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Blacks in the American Revolution

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  • John Redman (1763 - 1836)
    John Redman was a "Free Negro" taxable on 3 persons and 2 horses in Hardy County in 1810 [Yantis, A Supplement to the 1810 Census of Virginia, H-7]. At the age of sixty years on 11 June 1820, he made a...
  • Prince Perkins (1750 - 1839)
    Prince Perkins Born: 1750 Died: 1839 In 1793, a free African American, Prince Perkins (1750–1839), his wife Judith, son William, and daughter Phebe moved to a place just outside the cu...
  • Garshom Prince (1733 - 1778)
    Gershom Prince Born: 1733 in Connecticut Died: 1778 Battle of Wyoming Gershom Prince was born in Connecticut in 1733. Prior to the Revolutionary War, he served under Captain Robert Durkee o...
  • Abram Cottiller (1733 - d.)
    Abram Cottiler Born: 1733 Also known as Abraham Cottiler. Abram was a mulattoe born to Edward and Elizabeth Cotilier . He wed Sarah and their children were John b.1754, Abram b. 1760, Edward ...

Crispus Attucks was a black man in the American Revolutionary War, was the first person shot to death by British redcoats during the Boston Massacre, in Boston, Massachusetts, March 5, 1770. He has been named as the first martyr of the American Revolutionary War.

Little is known for certain about Crispus Attucks beyond that he, along with Samuel Gray and James Caldwell, died "on the spot" during the incident. Two major sources of eyewitness testimony about the Boston Massacre, both published in 1770, did not refer to Attucks as a "Negro," or "black" man; it appeared that Bostonians accepted him as mixed race. Historians disagree on whether Crispus Attucks was a free man or an escaped slave; but agree that he was of Wampanoag and African descent.

Then when Paul Revere summoned the Minutemen to oppose British troops at Concord and Lexington in April 1775, a number of Black men living in Massachusetts responded to the call.

Bunker Hill was one of the most important battles in the American Revolution; inexperienced colonial forces fought a highly trained army of British soldiers. Less well-known were the approximately three dozen African American soldiers including:

British Side

Most of us think of the American Revolution just concentrated on what became the continental U.S., but the Caribbean-West Indies plays a major part! At the end of the war, quite a few Blacks who fought with the British were transferred to Caribbean islands.

Notables

  • Barzillai Lew, 31, free, private, Massachusetts. Veteran of the French and Indian War.
  • Phillip Abbot (killed at Bunker Hill)
  • Alexander Ames, free
  • Isaiah Bayoman from Stoneham, Massachusetts. C&L
  • Cuff Chambers (Blanchard) (c. 1738-June 8, 1818), 37, slave, private, Massachusetts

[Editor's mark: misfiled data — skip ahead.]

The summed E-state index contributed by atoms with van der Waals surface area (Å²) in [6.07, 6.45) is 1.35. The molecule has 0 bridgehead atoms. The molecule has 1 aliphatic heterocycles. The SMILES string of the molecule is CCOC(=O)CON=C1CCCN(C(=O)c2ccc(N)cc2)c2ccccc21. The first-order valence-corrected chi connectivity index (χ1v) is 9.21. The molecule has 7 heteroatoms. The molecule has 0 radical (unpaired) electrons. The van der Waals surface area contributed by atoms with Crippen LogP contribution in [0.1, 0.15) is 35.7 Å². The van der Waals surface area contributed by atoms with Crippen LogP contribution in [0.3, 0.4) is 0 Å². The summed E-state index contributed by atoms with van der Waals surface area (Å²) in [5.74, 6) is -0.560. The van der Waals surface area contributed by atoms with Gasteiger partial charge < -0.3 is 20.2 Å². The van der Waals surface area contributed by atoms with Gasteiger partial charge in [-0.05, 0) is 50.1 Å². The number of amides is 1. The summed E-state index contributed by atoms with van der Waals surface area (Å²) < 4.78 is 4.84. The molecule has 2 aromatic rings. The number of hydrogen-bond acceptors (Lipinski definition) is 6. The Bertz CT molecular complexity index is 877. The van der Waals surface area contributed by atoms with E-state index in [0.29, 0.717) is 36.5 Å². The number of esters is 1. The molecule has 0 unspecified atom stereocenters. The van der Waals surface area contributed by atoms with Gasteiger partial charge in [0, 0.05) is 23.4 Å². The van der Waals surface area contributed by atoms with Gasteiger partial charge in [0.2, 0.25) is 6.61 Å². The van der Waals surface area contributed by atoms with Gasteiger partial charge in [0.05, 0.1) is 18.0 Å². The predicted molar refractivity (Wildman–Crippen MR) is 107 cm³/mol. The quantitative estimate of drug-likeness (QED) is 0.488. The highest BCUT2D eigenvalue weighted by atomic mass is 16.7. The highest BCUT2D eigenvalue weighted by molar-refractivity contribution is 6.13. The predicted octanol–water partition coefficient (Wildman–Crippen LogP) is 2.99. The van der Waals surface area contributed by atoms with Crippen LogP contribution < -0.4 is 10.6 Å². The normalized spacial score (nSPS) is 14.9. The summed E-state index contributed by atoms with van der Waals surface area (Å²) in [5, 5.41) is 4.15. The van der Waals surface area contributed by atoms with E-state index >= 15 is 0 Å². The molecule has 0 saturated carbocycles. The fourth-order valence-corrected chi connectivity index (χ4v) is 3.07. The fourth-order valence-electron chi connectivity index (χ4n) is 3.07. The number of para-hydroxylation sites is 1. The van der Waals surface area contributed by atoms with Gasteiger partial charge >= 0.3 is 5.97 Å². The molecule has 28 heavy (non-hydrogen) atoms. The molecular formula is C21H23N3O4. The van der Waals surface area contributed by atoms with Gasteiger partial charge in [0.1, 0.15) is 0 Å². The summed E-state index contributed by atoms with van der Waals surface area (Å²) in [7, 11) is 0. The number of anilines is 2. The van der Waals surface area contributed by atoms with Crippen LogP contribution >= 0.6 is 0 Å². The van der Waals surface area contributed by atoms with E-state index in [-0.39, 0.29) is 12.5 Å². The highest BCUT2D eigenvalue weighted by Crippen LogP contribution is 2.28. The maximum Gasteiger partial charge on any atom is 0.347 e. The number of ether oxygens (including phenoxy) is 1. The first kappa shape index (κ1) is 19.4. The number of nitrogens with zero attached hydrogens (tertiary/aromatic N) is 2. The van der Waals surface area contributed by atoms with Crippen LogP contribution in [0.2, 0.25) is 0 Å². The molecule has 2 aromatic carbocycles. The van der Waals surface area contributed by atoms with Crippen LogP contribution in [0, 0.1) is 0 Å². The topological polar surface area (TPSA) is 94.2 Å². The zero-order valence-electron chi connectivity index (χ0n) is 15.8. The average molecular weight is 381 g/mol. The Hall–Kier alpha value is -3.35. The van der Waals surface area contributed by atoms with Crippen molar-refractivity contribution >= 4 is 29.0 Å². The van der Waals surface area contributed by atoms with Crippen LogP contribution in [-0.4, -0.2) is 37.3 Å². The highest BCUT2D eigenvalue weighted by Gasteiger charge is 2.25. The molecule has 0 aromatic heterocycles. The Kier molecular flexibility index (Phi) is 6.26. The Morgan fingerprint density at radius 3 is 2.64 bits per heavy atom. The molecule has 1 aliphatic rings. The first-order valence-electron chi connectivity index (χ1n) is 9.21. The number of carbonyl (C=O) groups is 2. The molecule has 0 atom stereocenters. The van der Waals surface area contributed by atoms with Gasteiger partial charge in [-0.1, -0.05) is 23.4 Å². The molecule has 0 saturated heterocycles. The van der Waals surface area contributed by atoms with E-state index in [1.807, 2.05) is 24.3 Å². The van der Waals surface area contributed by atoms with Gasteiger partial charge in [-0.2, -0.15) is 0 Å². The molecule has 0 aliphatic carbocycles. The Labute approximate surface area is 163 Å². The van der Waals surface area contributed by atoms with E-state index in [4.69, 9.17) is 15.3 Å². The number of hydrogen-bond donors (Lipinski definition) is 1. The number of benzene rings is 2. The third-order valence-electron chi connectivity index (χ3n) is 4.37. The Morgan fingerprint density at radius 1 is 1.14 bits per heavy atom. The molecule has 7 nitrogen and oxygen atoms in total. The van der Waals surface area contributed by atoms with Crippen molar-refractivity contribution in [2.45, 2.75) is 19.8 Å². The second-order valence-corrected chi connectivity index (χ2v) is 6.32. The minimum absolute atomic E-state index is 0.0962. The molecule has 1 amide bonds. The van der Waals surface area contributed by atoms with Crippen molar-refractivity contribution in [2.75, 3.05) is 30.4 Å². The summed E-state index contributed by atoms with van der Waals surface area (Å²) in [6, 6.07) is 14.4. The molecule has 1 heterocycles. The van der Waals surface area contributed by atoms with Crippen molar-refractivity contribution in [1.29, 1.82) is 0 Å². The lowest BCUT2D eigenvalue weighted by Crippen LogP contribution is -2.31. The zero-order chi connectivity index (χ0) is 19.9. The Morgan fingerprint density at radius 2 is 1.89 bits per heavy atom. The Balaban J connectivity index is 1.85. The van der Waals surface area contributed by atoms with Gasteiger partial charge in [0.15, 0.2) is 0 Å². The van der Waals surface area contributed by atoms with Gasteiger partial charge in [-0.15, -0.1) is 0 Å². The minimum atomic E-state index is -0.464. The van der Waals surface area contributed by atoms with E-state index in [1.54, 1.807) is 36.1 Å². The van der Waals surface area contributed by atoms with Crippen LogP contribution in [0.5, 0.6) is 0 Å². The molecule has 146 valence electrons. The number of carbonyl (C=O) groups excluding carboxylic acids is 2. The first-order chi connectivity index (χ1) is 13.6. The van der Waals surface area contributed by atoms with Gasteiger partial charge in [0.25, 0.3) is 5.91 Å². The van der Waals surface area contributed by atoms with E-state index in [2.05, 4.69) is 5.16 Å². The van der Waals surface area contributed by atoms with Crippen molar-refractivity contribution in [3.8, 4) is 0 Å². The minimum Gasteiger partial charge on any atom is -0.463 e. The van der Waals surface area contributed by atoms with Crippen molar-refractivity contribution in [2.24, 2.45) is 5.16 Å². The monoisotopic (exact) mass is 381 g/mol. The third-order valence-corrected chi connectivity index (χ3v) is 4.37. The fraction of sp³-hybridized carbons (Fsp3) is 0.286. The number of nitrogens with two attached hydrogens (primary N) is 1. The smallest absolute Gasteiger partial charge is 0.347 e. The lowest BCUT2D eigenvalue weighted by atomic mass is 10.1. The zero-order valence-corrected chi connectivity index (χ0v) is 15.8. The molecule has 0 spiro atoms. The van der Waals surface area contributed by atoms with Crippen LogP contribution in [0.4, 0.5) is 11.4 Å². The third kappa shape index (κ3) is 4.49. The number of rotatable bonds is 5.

• Titus Coburn, free
  • Grant Cooper
  • Caesar Bailey (his slave name was Dickenson/Dickinson) (c. 1749-c. 1781), 26, slave, private, Connecticut
  • Charlestown Eaads
  • Alexander Eames
  • Asaba Grosvenor
  • Blaney Grusha
  • Jude Hall (c. 1747-August 22, 1827), 28, slave, private, New Hampshire
  • Cuff Haynes
  • Cato Howe, free
  • Caesar Jahar
  • Pompy of Braintree
  • Salem Poor, (c. 1747-unk.), 33, free, private, Andover, Massachusetts. BH
  • Caesar Post
  • Job Potama from Stoneham, Massachusetts. C&L
  • Robin of Sandowne, New Hampshire
  • Peter Salem, free, from Braintree, Massachusetts. C&L, BH
  • Seasor of York County
  • Sampson Talbot
  • Cato Tufts
  • Cuff Whitemore/Whittemore (Cartwright/De Carteret) (c. 1751-Jan. 26, 1826.), 24, slave, private, Massachusetts. C&L, BH
  • Seymour Burr, free
  • Pompey Blackman (Fortune/Freeman) (c. 1755-May 20, 1790), 20, status unknown, private, Brookline ?, Massachusetts. C&L
  • Sampson Coburn (c. July 19, 1745-unk.), age unk, status unk, corporal, Massachusetts
  • Garshom Prince (1733-1778), 45, status unknown, private, Massachusetts. Stoneham, Massachusetts. C&L. Veteran of the French and Indian War.
  • Cato Stedman, Massachusetts. C&L
  • Cato Broadman from Cambridge, Massachusetts. C&L
  • Prince Easterbrooks from Lexington, Massachusetts. C&L
  • David Lamson, elderly mulatto, Massachusetts. C&L. Veteran of the French and Indian War.

who also took part in the battle of Bunker Hill and others.

African Americans in the Continental Army

General George Washington, Commander-in-Chief, excluded African Americans from serving in the Continental Army, until finally on January 2, 1778, Washington responded to a letter from General James Mitchell Varnum (born in Dracut, Massachusetts and brother of Joseph Bradley Varnum) recommending that Rhode Island's troop quota should be completed with blacks. Washington urged Rhode Island Governor Nicholas Cooke to give the recruiting officers every assistance. In February, the Rhode Island legislature approved the action — giving slaves their freedom in return for military service. The resulting black regiment, commanded by white Quaker Christopher Greene was the 1st Rhode Island Regiment also known as the Varnum Continentals.

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